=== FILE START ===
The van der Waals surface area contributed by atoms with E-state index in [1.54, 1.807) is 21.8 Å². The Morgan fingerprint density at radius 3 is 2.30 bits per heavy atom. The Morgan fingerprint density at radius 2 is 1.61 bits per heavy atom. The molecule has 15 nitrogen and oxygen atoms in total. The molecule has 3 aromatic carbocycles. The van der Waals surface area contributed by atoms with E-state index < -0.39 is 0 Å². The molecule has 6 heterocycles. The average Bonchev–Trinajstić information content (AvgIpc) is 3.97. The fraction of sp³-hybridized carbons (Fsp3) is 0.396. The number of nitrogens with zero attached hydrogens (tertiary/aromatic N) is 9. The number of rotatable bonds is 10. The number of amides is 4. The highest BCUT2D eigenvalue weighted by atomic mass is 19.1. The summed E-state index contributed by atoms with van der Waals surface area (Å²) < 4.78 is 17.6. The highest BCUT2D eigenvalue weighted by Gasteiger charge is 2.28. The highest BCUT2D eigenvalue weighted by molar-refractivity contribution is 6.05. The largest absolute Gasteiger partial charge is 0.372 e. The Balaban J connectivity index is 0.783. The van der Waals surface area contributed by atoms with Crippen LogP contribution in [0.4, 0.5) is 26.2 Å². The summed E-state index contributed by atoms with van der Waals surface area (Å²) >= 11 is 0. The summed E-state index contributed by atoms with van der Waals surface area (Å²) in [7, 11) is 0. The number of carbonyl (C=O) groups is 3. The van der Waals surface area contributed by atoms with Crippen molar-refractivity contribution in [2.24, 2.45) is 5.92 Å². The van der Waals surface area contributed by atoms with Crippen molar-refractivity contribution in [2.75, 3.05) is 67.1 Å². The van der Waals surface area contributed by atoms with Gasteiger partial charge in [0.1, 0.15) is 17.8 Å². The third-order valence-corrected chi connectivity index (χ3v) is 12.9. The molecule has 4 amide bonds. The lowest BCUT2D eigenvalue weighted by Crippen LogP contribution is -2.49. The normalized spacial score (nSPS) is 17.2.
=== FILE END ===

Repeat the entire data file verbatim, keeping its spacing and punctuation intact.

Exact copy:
The van der Waals surface area contributed by atoms with E-state index in [1.54, 1.807) is 21.8 Å². The Morgan fingerprint density at radius 3 is 2.30 bits per heavy atom. The Morgan fingerprint density at radius 2 is 1.61 bits per heavy atom. The molecule has 15 nitrogen and oxygen atoms in total. The molecule has 3 aromatic carbocycles. The van der Waals surface area contributed by atoms with E-state index < -0.39 is 0 Å². The molecule has 6 heterocycles. The average Bonchev–Trinajstić information content (AvgIpc) is 3.97. The fraction of sp³-hybridized carbons (Fsp3) is 0.396. The number of nitrogens with zero attached hydrogens (tertiary/aromatic N) is 9. The number of rotatable bonds is 10. The number of amides is 4. The highest BCUT2D eigenvalue weighted by atomic mass is 19.1. The summed E-state index contributed by atoms with van der Waals surface area (Å²) < 4.78 is 17.6. The highest BCUT2D eigenvalue weighted by Gasteiger charge is 2.28. The highest BCUT2D eigenvalue weighted by molar-refractivity contribution is 6.05. The largest absolute Gasteiger partial charge is 0.372 e. The Balaban J connectivity index is 0.783. The van der Waals surface area contributed by atoms with Crippen LogP contribution in [0.4, 0.5) is 26.2 Å². The summed E-state index contributed by atoms with van der Waals surface area (Å²) >= 11 is 0. The summed E-state index contributed by atoms with van der Waals surface area (Å²) in [7, 11) is 0. The number of carbonyl (C=O) groups is 3. The van der Waals surface area contributed by atoms with Crippen molar-refractivity contribution in [2.24, 2.45) is 5.92 Å². The van der Waals surface area contributed by atoms with Crippen molar-refractivity contribution in [2.75, 3.05) is 67.1 Å². The van der Waals surface area contributed by atoms with Gasteiger partial charge in [0.1, 0.15) is 17.8 Å². The third-order valence-corrected chi connectivity index (χ3v) is 12.9. The molecule has 4 amide bonds. The lowest BCUT2D eigenvalue weighted by Crippen LogP contribution is -2.49. The normalized spacial score (nSPS) is 17.2.